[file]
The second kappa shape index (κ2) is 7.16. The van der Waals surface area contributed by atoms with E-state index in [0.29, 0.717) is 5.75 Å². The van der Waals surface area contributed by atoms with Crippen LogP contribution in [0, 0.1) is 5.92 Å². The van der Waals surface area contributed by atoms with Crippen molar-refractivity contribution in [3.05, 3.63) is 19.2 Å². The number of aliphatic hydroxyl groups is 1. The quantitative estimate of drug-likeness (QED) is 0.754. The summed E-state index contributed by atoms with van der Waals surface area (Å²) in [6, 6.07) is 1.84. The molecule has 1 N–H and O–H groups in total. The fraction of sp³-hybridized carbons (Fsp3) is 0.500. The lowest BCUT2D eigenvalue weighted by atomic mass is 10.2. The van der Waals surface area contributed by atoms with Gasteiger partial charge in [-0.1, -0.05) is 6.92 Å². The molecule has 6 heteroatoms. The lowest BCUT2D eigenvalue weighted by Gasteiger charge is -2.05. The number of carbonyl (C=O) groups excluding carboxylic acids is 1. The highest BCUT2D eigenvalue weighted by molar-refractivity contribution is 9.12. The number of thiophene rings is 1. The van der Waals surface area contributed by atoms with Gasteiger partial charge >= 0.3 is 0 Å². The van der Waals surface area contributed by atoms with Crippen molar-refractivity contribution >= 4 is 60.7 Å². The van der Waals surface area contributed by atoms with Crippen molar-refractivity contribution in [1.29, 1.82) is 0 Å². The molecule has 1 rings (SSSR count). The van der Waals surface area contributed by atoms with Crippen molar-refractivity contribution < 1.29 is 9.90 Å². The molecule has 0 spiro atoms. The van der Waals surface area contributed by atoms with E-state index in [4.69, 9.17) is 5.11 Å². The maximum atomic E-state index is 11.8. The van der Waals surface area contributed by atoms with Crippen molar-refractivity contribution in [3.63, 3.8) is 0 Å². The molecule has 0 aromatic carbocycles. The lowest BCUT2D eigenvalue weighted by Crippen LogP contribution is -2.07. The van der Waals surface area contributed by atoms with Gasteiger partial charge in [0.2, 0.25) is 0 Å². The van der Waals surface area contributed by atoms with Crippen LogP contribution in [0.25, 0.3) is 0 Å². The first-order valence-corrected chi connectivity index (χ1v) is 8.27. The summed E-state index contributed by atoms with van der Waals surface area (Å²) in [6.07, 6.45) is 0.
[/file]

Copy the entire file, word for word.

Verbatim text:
The second kappa shape index (κ2) is 7.16. The van der Waals surface area contributed by atoms with E-state index in [0.29, 0.717) is 5.75 Å². The van der Waals surface area contributed by atoms with Crippen LogP contribution in [0, 0.1) is 5.92 Å². The van der Waals surface area contributed by atoms with Crippen molar-refractivity contribution in [3.05, 3.63) is 19.2 Å². The number of aliphatic hydroxyl groups is 1. The quantitative estimate of drug-likeness (QED) is 0.754. The summed E-state index contributed by atoms with van der Waals surface area (Å²) in [6, 6.07) is 1.84. The molecule has 1 N–H and O–H groups in total. The fraction of sp³-hybridized carbons (Fsp3) is 0.500. The lowest BCUT2D eigenvalue weighted by atomic mass is 10.2. The van der Waals surface area contributed by atoms with Gasteiger partial charge in [-0.1, -0.05) is 6.92 Å². The molecule has 6 heteroatoms. The lowest BCUT2D eigenvalue weighted by Gasteiger charge is -2.05. The number of carbonyl (C=O) groups excluding carboxylic acids is 1. The highest BCUT2D eigenvalue weighted by molar-refractivity contribution is 9.12. The number of thiophene rings is 1. The van der Waals surface area contributed by atoms with Gasteiger partial charge >= 0.3 is 0 Å². The van der Waals surface area contributed by atoms with Crippen molar-refractivity contribution >= 4 is 60.7 Å². The van der Waals surface area contributed by atoms with Crippen molar-refractivity contribution in [1.29, 1.82) is 0 Å². The molecule has 1 rings (SSSR count). The van der Waals surface area contributed by atoms with Crippen molar-refractivity contribution < 1.29 is 9.90 Å². The molecule has 0 spiro atoms. The van der Waals surface area contributed by atoms with E-state index in [4.69, 9.17) is 5.11 Å². The maximum atomic E-state index is 11.8. The van der Waals surface area contributed by atoms with Crippen molar-refractivity contribution in [3.63, 3.8) is 0 Å². The molecule has 0 aromatic carbocycles. The lowest BCUT2D eigenvalue weighted by Crippen LogP contribution is -2.07. The van der Waals surface area contributed by atoms with Gasteiger partial charge in [0.2, 0.25) is 0 Å². The van der Waals surface area contributed by atoms with Crippen LogP contribution in [0.25, 0.3) is 0 Å². The first-order valence-corrected chi connectivity index (χ1v) is 8.27. The summed E-state index contributed by atoms with van der Waals surface area (Å²) in [6.07, 6.45) is 0.